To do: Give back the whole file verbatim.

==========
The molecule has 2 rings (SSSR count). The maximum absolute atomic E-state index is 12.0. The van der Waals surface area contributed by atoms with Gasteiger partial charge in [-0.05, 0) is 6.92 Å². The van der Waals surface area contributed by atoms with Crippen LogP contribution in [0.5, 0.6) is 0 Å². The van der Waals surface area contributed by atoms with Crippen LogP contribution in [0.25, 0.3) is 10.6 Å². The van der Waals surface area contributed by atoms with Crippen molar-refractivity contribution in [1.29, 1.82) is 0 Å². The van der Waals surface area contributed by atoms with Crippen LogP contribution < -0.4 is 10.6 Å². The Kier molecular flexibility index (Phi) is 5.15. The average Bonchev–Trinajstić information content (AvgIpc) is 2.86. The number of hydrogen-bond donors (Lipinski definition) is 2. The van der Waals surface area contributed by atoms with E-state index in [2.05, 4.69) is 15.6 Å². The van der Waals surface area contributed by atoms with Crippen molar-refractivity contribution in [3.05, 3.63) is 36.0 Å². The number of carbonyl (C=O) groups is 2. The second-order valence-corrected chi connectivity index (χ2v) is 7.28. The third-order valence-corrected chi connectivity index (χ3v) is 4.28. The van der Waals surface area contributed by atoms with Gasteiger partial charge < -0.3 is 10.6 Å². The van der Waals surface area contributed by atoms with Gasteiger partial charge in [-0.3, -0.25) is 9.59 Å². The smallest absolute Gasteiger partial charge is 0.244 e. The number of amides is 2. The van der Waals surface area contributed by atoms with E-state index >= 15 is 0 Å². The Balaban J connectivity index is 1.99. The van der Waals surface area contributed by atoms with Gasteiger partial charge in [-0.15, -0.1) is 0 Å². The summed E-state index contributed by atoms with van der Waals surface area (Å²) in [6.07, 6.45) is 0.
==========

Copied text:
The molecule has 2 rings (SSSR count). The maximum absolute atomic E-state index is 12.0. The van der Waals surface area contributed by atoms with Gasteiger partial charge in [-0.05, 0) is 6.92 Å². The van der Waals surface area contributed by atoms with Crippen LogP contribution in [0.5, 0.6) is 0 Å². The van der Waals surface area contributed by atoms with Crippen LogP contribution in [0.25, 0.3) is 10.6 Å². The van der Waals surface area contributed by atoms with Crippen molar-refractivity contribution in [1.29, 1.82) is 0 Å². The van der Waals surface area contributed by atoms with Crippen LogP contribution < -0.4 is 10.6 Å². The Kier molecular flexibility index (Phi) is 5.15. The average Bonchev–Trinajstić information content (AvgIpc) is 2.86. The number of hydrogen-bond donors (Lipinski definition) is 2. The van der Waals surface area contributed by atoms with E-state index in [2.05, 4.69) is 15.6 Å². The van der Waals surface area contributed by atoms with Crippen molar-refractivity contribution in [3.05, 3.63) is 36.0 Å². The number of carbonyl (C=O) groups is 2. The second-order valence-corrected chi connectivity index (χ2v) is 7.28. The third-order valence-corrected chi connectivity index (χ3v) is 4.28. The van der Waals surface area contributed by atoms with Gasteiger partial charge < -0.3 is 10.6 Å². The van der Waals surface area contributed by atoms with Gasteiger partial charge in [-0.3, -0.25) is 9.59 Å². The smallest absolute Gasteiger partial charge is 0.244 e. The number of amides is 2. The van der Waals surface area contributed by atoms with E-state index >= 15 is 0 Å². The Balaban J connectivity index is 1.99. The van der Waals surface area contributed by atoms with Gasteiger partial charge in [-0.15, -0.1) is 0 Å². The summed E-state index contributed by atoms with van der Waals surface area (Å²) in [6.07, 6.45) is 0.